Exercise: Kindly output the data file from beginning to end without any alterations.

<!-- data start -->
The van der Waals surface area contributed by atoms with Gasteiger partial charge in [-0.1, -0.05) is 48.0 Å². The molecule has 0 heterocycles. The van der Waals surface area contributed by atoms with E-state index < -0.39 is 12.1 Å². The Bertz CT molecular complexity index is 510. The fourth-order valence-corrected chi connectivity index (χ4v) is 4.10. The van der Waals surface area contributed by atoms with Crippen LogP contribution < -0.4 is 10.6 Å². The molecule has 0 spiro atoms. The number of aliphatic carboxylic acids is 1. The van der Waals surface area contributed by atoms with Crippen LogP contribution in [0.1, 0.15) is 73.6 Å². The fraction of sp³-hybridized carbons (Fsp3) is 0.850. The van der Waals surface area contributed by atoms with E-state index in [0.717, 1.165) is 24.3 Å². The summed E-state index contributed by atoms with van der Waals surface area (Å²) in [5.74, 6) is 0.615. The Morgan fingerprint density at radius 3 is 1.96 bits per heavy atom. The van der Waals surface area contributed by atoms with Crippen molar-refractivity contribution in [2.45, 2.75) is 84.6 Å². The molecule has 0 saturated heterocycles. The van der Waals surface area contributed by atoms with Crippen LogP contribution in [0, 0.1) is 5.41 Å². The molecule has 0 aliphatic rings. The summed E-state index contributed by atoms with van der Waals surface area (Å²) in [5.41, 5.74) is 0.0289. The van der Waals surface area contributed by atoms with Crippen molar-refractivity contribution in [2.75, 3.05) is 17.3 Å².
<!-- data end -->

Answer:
The van der Waals surface area contributed by atoms with Gasteiger partial charge in [-0.1, -0.05) is 48.0 Å². The molecule has 0 heterocycles. The van der Waals surface area contributed by atoms with E-state index < -0.39 is 12.1 Å². The Bertz CT molecular complexity index is 510. The fourth-order valence-corrected chi connectivity index (χ4v) is 4.10. The van der Waals surface area contributed by atoms with Crippen LogP contribution < -0.4 is 10.6 Å². The molecule has 0 spiro atoms. The number of aliphatic carboxylic acids is 1. The van der Waals surface area contributed by atoms with Crippen LogP contribution in [0.1, 0.15) is 73.6 Å². The fraction of sp³-hybridized carbons (Fsp3) is 0.850. The van der Waals surface area contributed by atoms with E-state index in [0.717, 1.165) is 24.3 Å². The summed E-state index contributed by atoms with van der Waals surface area (Å²) in [5.74, 6) is 0.615. The Morgan fingerprint density at radius 3 is 1.96 bits per heavy atom. The van der Waals surface area contributed by atoms with Crippen molar-refractivity contribution in [2.45, 2.75) is 84.6 Å². The molecule has 0 saturated heterocycles. The van der Waals surface area contributed by atoms with Crippen LogP contribution in [0, 0.1) is 5.41 Å². The molecule has 0 aliphatic rings. The summed E-state index contributed by atoms with van der Waals surface area (Å²) in [5.41, 5.74) is 0.0289. The van der Waals surface area contributed by atoms with Crippen molar-refractivity contribution in [2.75, 3.05) is 17.3 Å².